This guidance is for public libraries in Scotland. It comes into effect from 15 July 2020 and applies until further notice. Guidance will be reviewed on a regular basis in line with the regular three weekly review of lockdown requirements.
A PDF version of this guidance is attached (see supporting files section).
We are keen to build confidence and create the right environment for supporting safer work as we continue to live with COVID-19. We have worked with organisations and trade unions from across the public libraries sector to ensure that this guidance is evidence-based, fair and ethical, clear and realistic. As each workplace is different it is for individual businesses to work with trade union or workforce representatives to determine how best to apply this guidance in their circumstances.
This is provided as guidance only and does not amount to legal advice. Public library services may wish to seek their own advice to ensure compliance with all legal requirements.
Safer workplace planning in public libraries must align with wider local authority planning based on local priorities. This is also the case for contracted arm’s length external organisations (ALEOs), as the statutory responsibility for libraries remains with the local authority. This will ensure consistency of mitigation measures across the library service and other local authority services.
Public libraries in Scotland range in size and are often situated within different work environments, including office working, museums and archives, and schools. Host or co-located organisations need to be involved in the library recovery planning to ensure plans are aligned and integrated. There are a number of strands of work currently underway looking at guidance for safer workplaces. This document is designed to be relevant for organisations who provide and people who work in public libraries.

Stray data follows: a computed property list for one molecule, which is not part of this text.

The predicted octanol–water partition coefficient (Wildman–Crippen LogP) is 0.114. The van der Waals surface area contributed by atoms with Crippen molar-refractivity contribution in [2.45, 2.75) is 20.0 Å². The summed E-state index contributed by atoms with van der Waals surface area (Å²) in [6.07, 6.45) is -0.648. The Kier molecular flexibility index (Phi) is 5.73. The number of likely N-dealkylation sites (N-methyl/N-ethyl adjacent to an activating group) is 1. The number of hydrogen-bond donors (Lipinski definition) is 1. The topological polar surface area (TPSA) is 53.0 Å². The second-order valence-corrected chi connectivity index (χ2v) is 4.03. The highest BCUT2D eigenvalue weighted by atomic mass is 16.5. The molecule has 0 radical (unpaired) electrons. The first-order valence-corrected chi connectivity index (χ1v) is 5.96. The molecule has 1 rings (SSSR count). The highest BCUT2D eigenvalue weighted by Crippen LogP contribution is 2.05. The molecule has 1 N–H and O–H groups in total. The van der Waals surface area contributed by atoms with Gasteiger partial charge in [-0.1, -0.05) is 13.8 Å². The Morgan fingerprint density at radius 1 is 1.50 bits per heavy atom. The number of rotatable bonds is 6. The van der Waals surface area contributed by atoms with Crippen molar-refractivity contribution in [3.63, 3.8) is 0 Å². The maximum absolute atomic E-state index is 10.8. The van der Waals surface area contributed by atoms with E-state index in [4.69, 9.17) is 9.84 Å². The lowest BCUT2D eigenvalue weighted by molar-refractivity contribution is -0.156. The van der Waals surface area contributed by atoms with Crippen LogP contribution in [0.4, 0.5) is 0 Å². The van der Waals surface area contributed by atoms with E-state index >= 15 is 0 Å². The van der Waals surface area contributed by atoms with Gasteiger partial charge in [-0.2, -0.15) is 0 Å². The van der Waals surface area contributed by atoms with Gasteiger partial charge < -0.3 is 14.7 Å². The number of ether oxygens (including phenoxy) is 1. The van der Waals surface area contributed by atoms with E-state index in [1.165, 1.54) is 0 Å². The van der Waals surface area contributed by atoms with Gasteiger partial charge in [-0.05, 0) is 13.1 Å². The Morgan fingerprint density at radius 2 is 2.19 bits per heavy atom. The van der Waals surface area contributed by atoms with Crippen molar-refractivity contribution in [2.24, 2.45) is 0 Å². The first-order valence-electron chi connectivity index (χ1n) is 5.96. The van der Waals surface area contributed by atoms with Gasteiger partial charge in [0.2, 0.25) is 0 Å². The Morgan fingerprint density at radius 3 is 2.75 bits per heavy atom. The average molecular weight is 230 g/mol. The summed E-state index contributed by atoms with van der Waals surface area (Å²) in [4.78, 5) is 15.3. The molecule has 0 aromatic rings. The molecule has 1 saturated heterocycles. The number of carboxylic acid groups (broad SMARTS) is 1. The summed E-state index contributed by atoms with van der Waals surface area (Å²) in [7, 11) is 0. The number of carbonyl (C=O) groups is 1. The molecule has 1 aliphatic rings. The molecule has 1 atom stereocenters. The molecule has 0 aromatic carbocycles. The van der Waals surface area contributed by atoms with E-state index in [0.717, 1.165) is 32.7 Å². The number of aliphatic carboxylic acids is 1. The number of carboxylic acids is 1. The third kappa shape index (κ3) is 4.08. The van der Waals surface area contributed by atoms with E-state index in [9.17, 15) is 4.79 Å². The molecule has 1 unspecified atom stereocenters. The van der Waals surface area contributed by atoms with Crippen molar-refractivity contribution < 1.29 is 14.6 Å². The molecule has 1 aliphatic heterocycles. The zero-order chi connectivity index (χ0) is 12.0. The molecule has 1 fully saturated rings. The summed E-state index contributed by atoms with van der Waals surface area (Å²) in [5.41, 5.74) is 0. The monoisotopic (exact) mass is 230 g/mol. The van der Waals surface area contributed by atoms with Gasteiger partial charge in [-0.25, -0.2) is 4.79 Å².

This guide is underpinned by a spirit of collaborative working between organisations and their workforce. Throughout, the term trade union or workforce representatives is used in that context, recognising that public library services have a legal responsibility to maintain workplace health and safety and must consult with the health and safety representative selected by a recognised trade union or, if there is not one, a representative chosen by workers. Public library services cannot decide who the workforce representative will be.
This document is one of a set of documents about how to work safely in different types of workplace. It emphasises in particular the importance of undertaking a robust and ongoing risk-based assessment with full input from workforce representatives, and to keep all risk mitigation measures under regular review so that public libraries continue to feel, and be, safe. Each public library service will need to translate this into the specific actions they need to take using this document as a guide.
Publication of this guidance does not signal an immediate change in Scotland’s lockdown policy. At the current time public libraries should remain closed to the public until 15 July. To judge whether and when restrictions can be changed we will consider a range of evidence on the progress of the pandemic in Scotland using the principles set out in Coronavirus (COVID-19): framework for decision making and our long established commitment to fair work. As Scotland continues to ease lockdown restrictions, organisations including the Institute of Directors (IoD), SCDI, STUC, COSLA and SCVO have signed a fair work statement underlining the collaborative approach needed between employers, unions and workers to ensure workplaces can operate safely.
The remainder of this guidance sets out our minimum expectations across five key areas public libraries will need to consider as part of their planning for a restart and ongoing production while minimising the transmission of the virus:
- assessing risk - involving the workforce in a risk-based approach to a safer workplace
- workforce planning - supporting those who should come to work, and those who should not
- operational guide and checklist - changing the workplace environment to protect your workforce
- deliveries, distribution and visitors - protecting your workforce and those who come on-site
- training and compliance
The regulator for health and safety at work is the Health and Safety Executive (HSE) who will utilise the powers under the Health and Safety at Work Act 1974 to ensure people at work or possibly enforcement of this legislation is undertaken by Environmental Health and Trading Standards local authority staff in agreement with Police Scotland.
The guidance has been published now to give employers and employees the time they need to plan and prepare.